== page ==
Every word they utter tells me that, no, indeed, they do not know Him at all. They have believed the propaganda – the tired, dog-eared mantra that the Bible is filled with contradictions, and that God presides over it all like a power-crazed tyrant. This God, who has been built from straw, is all too easy to knock down. He can be dismissed because He is fake.

See, the definition of love extends to a bit more than three words. And, if it’s too big to distil down to, ‘God is love’, then you certainly can’t get off with simply saying ‘love is love’ either.

So, go to the Bible, to the First Letter of John, and the fourth chapter. Here is a complete definition of love. It tells us that love is from God and that God IS love. This couldn’t be clearer, really, could it? Whether we like it or not, and whether we accept it or not, we cannot understand love apart from Him.

Which is the point where unbelievers start to shake their heads at smug, sanctimonious Christians, believing that they have a monopoly on goodness. The arrogance, honestly, of these God-botherers, claiming that only they know what love is, and that anything contrary to their understanding is not love.

See? We have heard all the arguments before.

I know that what I write here will offend some. Mercifully, being offended doesn’t kill; being lied to very well might, though, so let’s not do that. However much people want us all to agree that love is whatever we make it, and whatever we’re comfortable with, that simply does not make it true.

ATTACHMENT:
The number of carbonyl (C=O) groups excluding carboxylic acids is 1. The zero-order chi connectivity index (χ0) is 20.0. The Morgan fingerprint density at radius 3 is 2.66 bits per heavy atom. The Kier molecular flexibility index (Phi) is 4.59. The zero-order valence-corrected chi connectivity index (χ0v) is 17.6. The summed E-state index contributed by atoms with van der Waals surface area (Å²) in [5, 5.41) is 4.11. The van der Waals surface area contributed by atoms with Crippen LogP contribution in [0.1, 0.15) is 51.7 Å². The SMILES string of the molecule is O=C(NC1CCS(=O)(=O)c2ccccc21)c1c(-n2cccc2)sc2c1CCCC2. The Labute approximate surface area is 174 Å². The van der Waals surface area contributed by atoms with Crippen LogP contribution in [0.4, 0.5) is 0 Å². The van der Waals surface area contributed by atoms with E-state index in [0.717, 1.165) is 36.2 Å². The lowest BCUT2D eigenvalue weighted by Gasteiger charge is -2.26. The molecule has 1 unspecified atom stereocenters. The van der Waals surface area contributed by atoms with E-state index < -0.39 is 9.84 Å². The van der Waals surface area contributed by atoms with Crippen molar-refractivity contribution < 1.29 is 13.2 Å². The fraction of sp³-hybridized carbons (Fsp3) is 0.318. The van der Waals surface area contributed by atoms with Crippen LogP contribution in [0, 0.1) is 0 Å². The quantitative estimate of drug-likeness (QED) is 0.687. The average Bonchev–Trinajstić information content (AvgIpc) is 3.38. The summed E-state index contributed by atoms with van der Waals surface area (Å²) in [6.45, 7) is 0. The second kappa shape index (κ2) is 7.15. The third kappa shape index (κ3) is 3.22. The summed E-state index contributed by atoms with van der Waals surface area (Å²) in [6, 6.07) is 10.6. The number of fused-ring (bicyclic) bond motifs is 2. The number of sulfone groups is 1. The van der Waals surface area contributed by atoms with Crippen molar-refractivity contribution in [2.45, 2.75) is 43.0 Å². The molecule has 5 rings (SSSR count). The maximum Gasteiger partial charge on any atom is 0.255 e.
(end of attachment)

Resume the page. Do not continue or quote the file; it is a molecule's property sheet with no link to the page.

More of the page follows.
Love is what you see in the fact that God, while we were all in open rebellion against Him, sent His Son to die in our place. He only asks that we accept it, and permit Christ lordship over our lives.

Easy when you know how, but a colossal challenge if you have lived your life apart from God, believing Him to be a fiction. We live in a country that makes it increasingly hard to talk about Him without being mocked, pilloried, or silenced. In my own mother’s lifetime, Britain has gone from depending on the Lord in warfare, to dismissing Him utterly from our public sphere. It is difficult to witness for Christ when people hate you for it. Or, more accurately, hate Him through you.

Why go out with the Gospel, why intervene in debates where God’s name is trampled underfoot when you know that the chances of being listened to are slim, and the chance of being jeered at and derided very great?

The answer is ‘love’. We love because He first loved us. Having that love in us now, we cannot contain it; it has to flow outwards to others where we once were.